|5||Bumblebee||Apidae||Abdomen rings can be yellow, red, or black. Has 4 wings.|
|6||Stingless Bee||Apidae||Black/white or black/yellow markings on their furry faces and sides.|
|7||Silver-Sided Nomad Bee||Apidae||Small dark brown abdomen with a lighter ring around it.|
|8||Brown Carder Bee||Apidae||Brown hair on top with black hairy underbelly and jet-black legs.|
|9||Shrill Carder Bee||Apidae||Coloring starts off as white behind the head, yellow over the thorax, and orange at the tail, all broken up by rings of black.|
|10||Hairy-Footed Flower Bee||Apidae||A bulbous body with females having light black hair and males orange, the reverse coloring is on the legs.|
|11||Armed Nomad Bee||Nomada||A red and black bee with yellow marks on its abdomen.|
|12||Dusky-Horned Nomad Bee||Nomada||Reddish gold color with a hairy black thorax. The abdomen is black with yellow stripes.|
|13||Painted Nomad Bee||Nomada||Yellow with a black thorax, head, and stripes on the abdomen.|
|14||Bilberry Nomad Bee||Nomada||A rich coloration from dark honey to deep brown to rich burgundy with clear wings with a slight tan.|
|15||Mining Bees||Nomada||Squat, very hairy body, and legs. Light yellow back with a dark abdomen.|
|16||Marsham’s Nomad Bee||Nomada||A black thorax with a red/brown abdomen ringed with bright yellow bands, and reddish legs.|
|17||Red-Thighed Cuckoo Mining Bee||Epeolus||A striking-looking bee with red legs and a black abdomen sporting bright yellow markings.|
|18||Variegated Cuckoo Mining Bee||Epeolus||An outstanding specimen is known for the unusual half bands around its black abdomen.|
|19||Long-Horned Bees||Eucera||Yellow faces with very long antennae.|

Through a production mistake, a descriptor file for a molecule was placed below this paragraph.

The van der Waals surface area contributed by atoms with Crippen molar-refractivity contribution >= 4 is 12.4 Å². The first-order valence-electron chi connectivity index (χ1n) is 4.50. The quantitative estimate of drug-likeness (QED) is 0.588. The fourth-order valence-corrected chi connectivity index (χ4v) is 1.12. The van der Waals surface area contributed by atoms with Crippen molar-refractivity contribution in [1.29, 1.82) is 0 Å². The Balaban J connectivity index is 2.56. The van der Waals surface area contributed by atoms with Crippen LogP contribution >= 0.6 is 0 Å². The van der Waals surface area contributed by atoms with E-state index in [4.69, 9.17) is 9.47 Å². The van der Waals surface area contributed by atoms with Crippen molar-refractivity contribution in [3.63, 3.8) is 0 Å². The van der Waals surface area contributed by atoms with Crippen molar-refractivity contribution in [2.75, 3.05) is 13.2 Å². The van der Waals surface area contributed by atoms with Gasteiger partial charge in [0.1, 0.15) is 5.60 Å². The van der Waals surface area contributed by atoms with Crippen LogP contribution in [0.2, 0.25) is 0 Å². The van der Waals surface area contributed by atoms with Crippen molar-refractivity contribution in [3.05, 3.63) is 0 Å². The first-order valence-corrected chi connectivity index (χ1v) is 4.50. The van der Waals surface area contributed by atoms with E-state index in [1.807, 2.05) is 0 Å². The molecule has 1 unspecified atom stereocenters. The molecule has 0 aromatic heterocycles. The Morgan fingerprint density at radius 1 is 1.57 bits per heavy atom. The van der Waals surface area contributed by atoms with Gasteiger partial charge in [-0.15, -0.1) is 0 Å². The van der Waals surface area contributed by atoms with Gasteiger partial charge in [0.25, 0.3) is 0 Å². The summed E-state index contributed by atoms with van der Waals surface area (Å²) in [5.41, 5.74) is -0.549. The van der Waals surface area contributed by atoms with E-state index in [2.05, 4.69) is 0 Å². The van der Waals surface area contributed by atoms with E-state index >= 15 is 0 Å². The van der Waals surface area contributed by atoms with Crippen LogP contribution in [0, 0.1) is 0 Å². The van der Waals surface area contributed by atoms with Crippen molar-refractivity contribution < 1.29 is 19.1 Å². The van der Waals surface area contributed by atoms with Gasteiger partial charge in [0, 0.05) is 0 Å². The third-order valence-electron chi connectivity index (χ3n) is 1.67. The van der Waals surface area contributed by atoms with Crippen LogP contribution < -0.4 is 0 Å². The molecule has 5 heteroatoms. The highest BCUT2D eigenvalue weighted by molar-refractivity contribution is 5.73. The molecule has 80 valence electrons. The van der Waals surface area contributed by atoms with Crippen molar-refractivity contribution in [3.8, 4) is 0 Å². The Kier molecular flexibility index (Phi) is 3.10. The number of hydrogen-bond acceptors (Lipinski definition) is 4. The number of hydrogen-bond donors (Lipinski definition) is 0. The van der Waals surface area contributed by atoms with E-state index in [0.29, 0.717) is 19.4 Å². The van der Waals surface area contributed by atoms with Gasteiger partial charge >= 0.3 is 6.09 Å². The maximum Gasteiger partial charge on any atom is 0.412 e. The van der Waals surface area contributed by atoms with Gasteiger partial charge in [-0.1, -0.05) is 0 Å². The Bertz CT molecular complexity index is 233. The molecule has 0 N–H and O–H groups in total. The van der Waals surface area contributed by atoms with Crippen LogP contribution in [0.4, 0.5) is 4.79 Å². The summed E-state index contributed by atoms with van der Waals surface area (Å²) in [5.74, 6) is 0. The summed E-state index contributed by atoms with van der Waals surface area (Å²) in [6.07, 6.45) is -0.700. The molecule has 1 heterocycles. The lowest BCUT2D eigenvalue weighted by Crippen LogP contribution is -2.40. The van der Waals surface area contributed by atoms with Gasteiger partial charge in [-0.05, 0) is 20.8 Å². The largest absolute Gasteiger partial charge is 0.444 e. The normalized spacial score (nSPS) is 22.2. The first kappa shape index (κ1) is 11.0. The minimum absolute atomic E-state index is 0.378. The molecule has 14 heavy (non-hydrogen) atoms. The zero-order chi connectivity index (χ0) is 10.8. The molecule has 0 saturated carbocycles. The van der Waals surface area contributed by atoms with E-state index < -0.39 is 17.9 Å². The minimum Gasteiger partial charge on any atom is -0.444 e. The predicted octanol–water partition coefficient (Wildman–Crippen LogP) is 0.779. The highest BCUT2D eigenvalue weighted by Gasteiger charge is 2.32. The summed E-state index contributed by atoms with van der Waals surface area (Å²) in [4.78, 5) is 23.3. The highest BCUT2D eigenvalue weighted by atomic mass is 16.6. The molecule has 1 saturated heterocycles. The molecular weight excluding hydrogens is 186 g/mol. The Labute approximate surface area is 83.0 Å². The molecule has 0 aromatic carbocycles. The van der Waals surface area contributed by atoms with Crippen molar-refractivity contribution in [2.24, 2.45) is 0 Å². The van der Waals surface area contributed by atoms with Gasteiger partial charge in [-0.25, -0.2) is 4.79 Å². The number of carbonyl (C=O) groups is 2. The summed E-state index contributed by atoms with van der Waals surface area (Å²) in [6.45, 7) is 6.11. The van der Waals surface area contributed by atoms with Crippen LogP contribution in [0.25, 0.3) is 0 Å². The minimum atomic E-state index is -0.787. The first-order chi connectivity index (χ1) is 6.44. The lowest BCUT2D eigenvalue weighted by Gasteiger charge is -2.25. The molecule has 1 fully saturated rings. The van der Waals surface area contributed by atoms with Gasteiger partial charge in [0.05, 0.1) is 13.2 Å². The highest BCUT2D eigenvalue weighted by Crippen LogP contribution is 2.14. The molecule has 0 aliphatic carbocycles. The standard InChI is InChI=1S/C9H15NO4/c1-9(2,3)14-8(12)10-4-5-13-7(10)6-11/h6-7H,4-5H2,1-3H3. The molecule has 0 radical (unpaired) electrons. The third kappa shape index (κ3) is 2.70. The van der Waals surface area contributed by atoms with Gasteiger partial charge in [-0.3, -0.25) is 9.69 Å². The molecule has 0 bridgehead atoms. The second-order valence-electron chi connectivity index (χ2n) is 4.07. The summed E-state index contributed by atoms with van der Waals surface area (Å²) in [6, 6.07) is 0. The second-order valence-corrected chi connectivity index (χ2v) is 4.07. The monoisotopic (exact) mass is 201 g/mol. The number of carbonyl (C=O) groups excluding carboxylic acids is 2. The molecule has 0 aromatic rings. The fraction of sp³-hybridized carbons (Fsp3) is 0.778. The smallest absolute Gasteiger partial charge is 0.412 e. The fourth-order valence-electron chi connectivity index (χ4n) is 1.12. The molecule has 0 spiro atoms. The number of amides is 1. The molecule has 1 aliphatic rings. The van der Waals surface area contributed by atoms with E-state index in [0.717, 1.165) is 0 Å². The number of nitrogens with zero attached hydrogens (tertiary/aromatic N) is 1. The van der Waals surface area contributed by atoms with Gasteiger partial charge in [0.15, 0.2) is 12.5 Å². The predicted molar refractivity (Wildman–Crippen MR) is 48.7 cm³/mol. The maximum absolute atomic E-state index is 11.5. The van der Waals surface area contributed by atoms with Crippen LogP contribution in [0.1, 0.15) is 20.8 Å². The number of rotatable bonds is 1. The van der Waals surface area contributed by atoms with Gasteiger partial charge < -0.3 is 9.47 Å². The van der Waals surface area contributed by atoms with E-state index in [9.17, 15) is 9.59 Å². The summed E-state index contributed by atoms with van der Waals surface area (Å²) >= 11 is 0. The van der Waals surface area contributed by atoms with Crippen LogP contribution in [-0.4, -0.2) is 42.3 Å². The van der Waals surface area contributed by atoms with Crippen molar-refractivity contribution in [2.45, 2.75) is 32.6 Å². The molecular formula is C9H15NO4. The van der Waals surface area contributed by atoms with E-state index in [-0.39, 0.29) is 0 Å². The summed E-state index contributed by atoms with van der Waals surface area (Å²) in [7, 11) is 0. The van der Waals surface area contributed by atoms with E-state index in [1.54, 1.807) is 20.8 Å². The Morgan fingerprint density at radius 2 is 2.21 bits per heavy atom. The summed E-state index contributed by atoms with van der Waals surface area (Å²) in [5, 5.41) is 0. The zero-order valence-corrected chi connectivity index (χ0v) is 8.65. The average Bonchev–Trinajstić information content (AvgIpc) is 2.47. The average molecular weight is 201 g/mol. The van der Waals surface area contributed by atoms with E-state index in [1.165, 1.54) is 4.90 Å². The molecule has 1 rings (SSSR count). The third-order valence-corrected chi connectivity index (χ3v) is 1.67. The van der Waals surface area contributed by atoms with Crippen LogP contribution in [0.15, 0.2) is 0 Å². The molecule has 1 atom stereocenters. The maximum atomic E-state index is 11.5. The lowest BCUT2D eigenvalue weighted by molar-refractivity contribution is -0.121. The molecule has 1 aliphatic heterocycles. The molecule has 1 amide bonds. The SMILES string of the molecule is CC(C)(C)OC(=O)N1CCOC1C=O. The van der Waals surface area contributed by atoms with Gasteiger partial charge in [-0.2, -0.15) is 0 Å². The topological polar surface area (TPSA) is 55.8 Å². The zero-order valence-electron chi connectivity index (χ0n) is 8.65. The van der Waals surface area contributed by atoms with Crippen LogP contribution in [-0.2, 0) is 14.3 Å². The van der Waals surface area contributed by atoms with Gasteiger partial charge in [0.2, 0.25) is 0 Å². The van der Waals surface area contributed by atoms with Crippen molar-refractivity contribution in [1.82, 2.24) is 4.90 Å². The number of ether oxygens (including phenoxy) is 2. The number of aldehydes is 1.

|20||Green-Eyed Flower Bee||Anthophora||Large green eyes, and dense brown hair over a solid frame.|
|21||Fork-Tailed Flower Bee||Anthophora||Thick dark abdomen behind a thorax full of spiky dense fur.|
|22||Mourning Bees||Melecta||Hairy feet with spots along the sides.|
|23||Square-Spotted Mourning Bee||Melecta||Black with white markings along the sides of its abdomen.|
|24||Blue Carpenter Bee||Ceratina||An incredibly bright blue bee contrasted by black wings, a black abdomen, and furry black legs.|
|25||Violet Carpenter Bee||Xylocopa||Distinguishable by their long violet-colored wings.|
|26||Western Honey Bee3||Apis||This red and brown bee has pale hair on its thorax but none on its orange-banded abdomen.|
|27||European Dark Bee||Apis||Dark brown with pale rings around its hairless abdomen.|
|28||Cryptic Bumblebee||Bombus||There’s a band of yellow hair around the collar and the abdomen, and a flash of white on the tail.|
|29||Red-Tailed Bumblebee||Bombus||Jet-black apart from the yellow hair on the thorax and the red tinge from half way on the abdomen to the tip.|
|30||Golden-Belted Bumblebee||Bombus||It has a golden band around its thorax but is known for having a tongue nearly as long as its body.|
|31||Sweat Bees||Halictidae||Very diverse coloration but often metallic with a green thorax and black, slightly hairy abdomen.|
|32||Southern Bronze Furrow Bee||Halictidae||Small brown bee with thin uniform white rings around the abdomen.|
|33||Orange-Legged Furrow Bee||Halictidae||Distinctive orange legs set this bee apart from the rest.|
|34||Square-Headed Furrow Bee||Halictidae||Long dark body with 4 white rings, topped off by a flat head.|
|35||Bloomed Furrowed Bee||Lasioglossum||7-10mm in size with an oval-shaped head and black/red bodies.|
|36||Common Green Furrow Bee||Lasioglossum||Small, metallic dark green in color.|
|37||Smeathman’s Furrow Bee||Lasioglossum||Dark blue-green color with fine hairs.|
|38||Dark Blood Bee||Spechodes||Blood-red abdomen with dark wings.|
|39||Geoffroy’s Blood Bee||Spechodes||Tiny at 6-8 mm with a black and red body.|
|40||Sickle-Jawed Blood Bee||Spechodes||Stocky, with a groove down its midsection.|
|41||Furry-Bellied Blood Bee||Spechodes||Translucent wings with an abdomen part black and honey-colored from the tail up.|